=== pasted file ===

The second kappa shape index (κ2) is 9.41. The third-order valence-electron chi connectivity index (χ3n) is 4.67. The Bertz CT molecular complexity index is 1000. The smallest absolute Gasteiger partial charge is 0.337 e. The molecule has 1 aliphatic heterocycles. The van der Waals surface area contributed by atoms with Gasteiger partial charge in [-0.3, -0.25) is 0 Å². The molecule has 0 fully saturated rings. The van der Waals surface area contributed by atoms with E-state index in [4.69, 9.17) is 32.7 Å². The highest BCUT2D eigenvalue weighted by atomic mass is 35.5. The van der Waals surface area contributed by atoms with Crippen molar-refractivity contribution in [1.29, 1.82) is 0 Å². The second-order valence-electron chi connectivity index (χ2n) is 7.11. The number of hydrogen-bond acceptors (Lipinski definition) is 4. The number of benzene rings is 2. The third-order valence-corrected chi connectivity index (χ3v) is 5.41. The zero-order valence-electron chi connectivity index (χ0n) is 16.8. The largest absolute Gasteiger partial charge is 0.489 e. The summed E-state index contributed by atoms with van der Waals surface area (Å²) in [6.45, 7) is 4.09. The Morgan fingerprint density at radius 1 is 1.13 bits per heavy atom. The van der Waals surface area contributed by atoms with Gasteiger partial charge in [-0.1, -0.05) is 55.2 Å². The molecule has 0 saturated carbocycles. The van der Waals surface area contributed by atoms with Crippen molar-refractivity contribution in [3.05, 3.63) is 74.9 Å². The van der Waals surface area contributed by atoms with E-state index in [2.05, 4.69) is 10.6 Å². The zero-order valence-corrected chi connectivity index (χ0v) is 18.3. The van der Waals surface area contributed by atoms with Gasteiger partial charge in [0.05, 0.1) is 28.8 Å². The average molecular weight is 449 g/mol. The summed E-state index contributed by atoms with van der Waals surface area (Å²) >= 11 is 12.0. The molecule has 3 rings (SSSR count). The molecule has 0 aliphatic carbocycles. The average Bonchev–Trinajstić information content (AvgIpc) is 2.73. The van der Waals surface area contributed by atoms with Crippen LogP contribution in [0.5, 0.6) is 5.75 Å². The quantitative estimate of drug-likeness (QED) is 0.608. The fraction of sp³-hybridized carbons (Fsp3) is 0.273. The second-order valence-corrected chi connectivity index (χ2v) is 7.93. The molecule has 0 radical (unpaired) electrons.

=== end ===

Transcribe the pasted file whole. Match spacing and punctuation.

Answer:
The second kappa shape index (κ2) is 9.41. The third-order valence-electron chi connectivity index (χ3n) is 4.67. The Bertz CT molecular complexity index is 1000. The smallest absolute Gasteiger partial charge is 0.337 e. The molecule has 1 aliphatic heterocycles. The van der Waals surface area contributed by atoms with Gasteiger partial charge in [-0.3, -0.25) is 0 Å². The molecule has 0 fully saturated rings. The van der Waals surface area contributed by atoms with E-state index in [4.69, 9.17) is 32.7 Å². The highest BCUT2D eigenvalue weighted by atomic mass is 35.5. The van der Waals surface area contributed by atoms with Crippen molar-refractivity contribution in [1.29, 1.82) is 0 Å². The second-order valence-electron chi connectivity index (χ2n) is 7.11. The number of hydrogen-bond acceptors (Lipinski definition) is 4. The number of benzene rings is 2. The third-order valence-corrected chi connectivity index (χ3v) is 5.41. The zero-order valence-electron chi connectivity index (χ0n) is 16.8. The largest absolute Gasteiger partial charge is 0.489 e. The summed E-state index contributed by atoms with van der Waals surface area (Å²) in [6.45, 7) is 4.09. The Morgan fingerprint density at radius 1 is 1.13 bits per heavy atom. The van der Waals surface area contributed by atoms with Gasteiger partial charge in [-0.1, -0.05) is 55.2 Å². The molecule has 0 saturated carbocycles. The van der Waals surface area contributed by atoms with Crippen molar-refractivity contribution in [3.05, 3.63) is 74.9 Å². The van der Waals surface area contributed by atoms with E-state index in [2.05, 4.69) is 10.6 Å². The zero-order valence-corrected chi connectivity index (χ0v) is 18.3. The van der Waals surface area contributed by atoms with Gasteiger partial charge in [0.05, 0.1) is 28.8 Å². The average molecular weight is 449 g/mol. The summed E-state index contributed by atoms with van der Waals surface area (Å²) >= 11 is 12.0. The molecule has 3 rings (SSSR count). The molecule has 0 aliphatic carbocycles. The average Bonchev–Trinajstić information content (AvgIpc) is 2.73. The van der Waals surface area contributed by atoms with Crippen LogP contribution in [0.5, 0.6) is 5.75 Å². The quantitative estimate of drug-likeness (QED) is 0.608. The fraction of sp³-hybridized carbons (Fsp3) is 0.273. The second-order valence-corrected chi connectivity index (χ2v) is 7.93. The molecule has 0 radical (unpaired) electrons.